What is marine debris?
Marine debris is rubbish or litter that finds its way into the marine environment.
Plastic is the most common type of marine debris found on beaches in the Great Barrier Reef. This is consistent with worldwide figures and comprises between 50 to 90 per cent by number of all debris items recorded.
Three major challenges to the marine environment are plastic bags, single use plastic bottles, and cigarette butts.
Watch this video (produced by Boyne Island Primary School) to find out more: From Road to Reef - where does your litter end up?
How does marine debris affect the environment and marine life?
Marine debris comes from both land and sea-based sources and can travel immense distances. It can pose a navigation hazard, has the potential to transport chemical contaminants and transport invasive species. It can also smother coral, entangle wildlife or be ingested. This not only causes death or injury for wildlife it negatively affects tourism and poses a threat to human health.
Both the Great Barrier Reef Outlook Report 2014 and strategic assessment both outlined issues associated with marine debris.
According to the Outlook Report common items of marine debris found within the Region are plastic bags, discarded fishing gear, plastic and glass bottles, rubber thongs, aerosols and drink cans.
Plastic is the most prevalent type of marine debris found on beaches worldwide, comprising between 50 to 90 per cent by number of all debris items recorded.
Between 2008 and March 2014, about 683,000 individual items of marine debris, weighing over 42 tonnes, were collected from the Region’s beaches by volunteers in the Australian Marine Debris Initiative.
Marine debris from the catchment generally appears to accumulate and remain confined within the lagoon system of the Reef but with a northward movement.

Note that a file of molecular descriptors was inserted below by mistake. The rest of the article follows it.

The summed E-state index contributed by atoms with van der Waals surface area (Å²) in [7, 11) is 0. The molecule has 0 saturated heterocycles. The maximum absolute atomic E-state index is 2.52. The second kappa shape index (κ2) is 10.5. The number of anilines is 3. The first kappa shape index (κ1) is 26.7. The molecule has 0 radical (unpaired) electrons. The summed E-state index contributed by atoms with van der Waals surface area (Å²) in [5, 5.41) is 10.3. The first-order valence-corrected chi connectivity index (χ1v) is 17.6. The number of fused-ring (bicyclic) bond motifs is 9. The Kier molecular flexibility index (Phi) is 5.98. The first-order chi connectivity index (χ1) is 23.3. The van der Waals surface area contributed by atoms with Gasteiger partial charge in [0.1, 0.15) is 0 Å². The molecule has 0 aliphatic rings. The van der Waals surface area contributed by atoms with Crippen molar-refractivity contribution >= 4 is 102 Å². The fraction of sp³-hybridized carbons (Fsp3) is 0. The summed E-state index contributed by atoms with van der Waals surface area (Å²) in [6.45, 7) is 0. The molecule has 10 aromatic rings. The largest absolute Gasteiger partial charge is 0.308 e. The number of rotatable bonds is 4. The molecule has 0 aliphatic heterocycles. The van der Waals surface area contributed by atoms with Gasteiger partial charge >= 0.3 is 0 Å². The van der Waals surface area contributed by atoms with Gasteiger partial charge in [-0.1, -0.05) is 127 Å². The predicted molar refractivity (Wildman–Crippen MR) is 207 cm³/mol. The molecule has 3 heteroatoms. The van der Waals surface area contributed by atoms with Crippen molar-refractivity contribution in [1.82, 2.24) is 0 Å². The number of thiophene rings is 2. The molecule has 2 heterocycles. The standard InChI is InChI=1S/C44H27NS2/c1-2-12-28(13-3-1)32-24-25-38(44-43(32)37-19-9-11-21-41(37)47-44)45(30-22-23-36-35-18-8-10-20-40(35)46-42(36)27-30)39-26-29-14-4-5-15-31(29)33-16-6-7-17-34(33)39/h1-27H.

At the southern end of the Reef, debris appears to be more ocean-sourced.
Large deposits of debris are accumulating in the northern most parts of the Reef that are of international origin.
How are we responding?
We’re working with communities and industries to minimise the source and occurrence of marine debris in the Great Barrier Reef.
With support through the Australian Government’s Reef Trust we have already seen on-ground community clean-ups, targeted education and awareness raising. This initiative forms one of the four key projects to be delivered under the Australian Government’s Dugong and Turtle Projection Plan.
Major marine debris awareness and reduction campaigns so far include:
- April 2015 - Marine debris was removed along the Capricorn Coast following tropical cyclone Marcia. Over four days, GBRMPA, Tangaroa Blue Foundation, indigenous rangers, traditional owners, Livingstone Shire Council staff, local businesses and volunteers joined together to remove 5.43 tonnes of debris. Volunteers covered more than 17 kilometres of coastline collecting fragmented hard plastics, rope, nets, boat hulls, tyres along with usual items such as a cement pontoon.
- May 2015 - Gladstone Local Marine Advisory Group invited aspiring local video makers to capture the issue of marine debris and help raise awareness about how marine debris threatens the Reef.
- September 2015 - Reef Guardian School Future Leaders Eco Challenge events across Queensland focused on raising awareness about marine debris, local clean-ups with students and activities around schools to reduce litter from entering local waterways.
- October 2015 - More than 1100 volunteers took part in the Great Barrier Reef Clean-up event collecting more than 11.68 tonne of debris from 30 sites from Cape York to Bundaberg. GBRMPA worked in partnership with Australian Marine Debris Initiative, Tangaroa Blue Foundation, Eco Barge Clean Seas Inc, Reef Guardian Councils and local volunteers to run the series of local clean-ups to help reduce debris in the Reef lagoon ahead of the wet season.
- December 2015 - Many Reef Guardian Councils along the Reef catchment held free rubbish tip days to encourage the community not to illegally dump materials which could be washed out through local waterways during the wet season.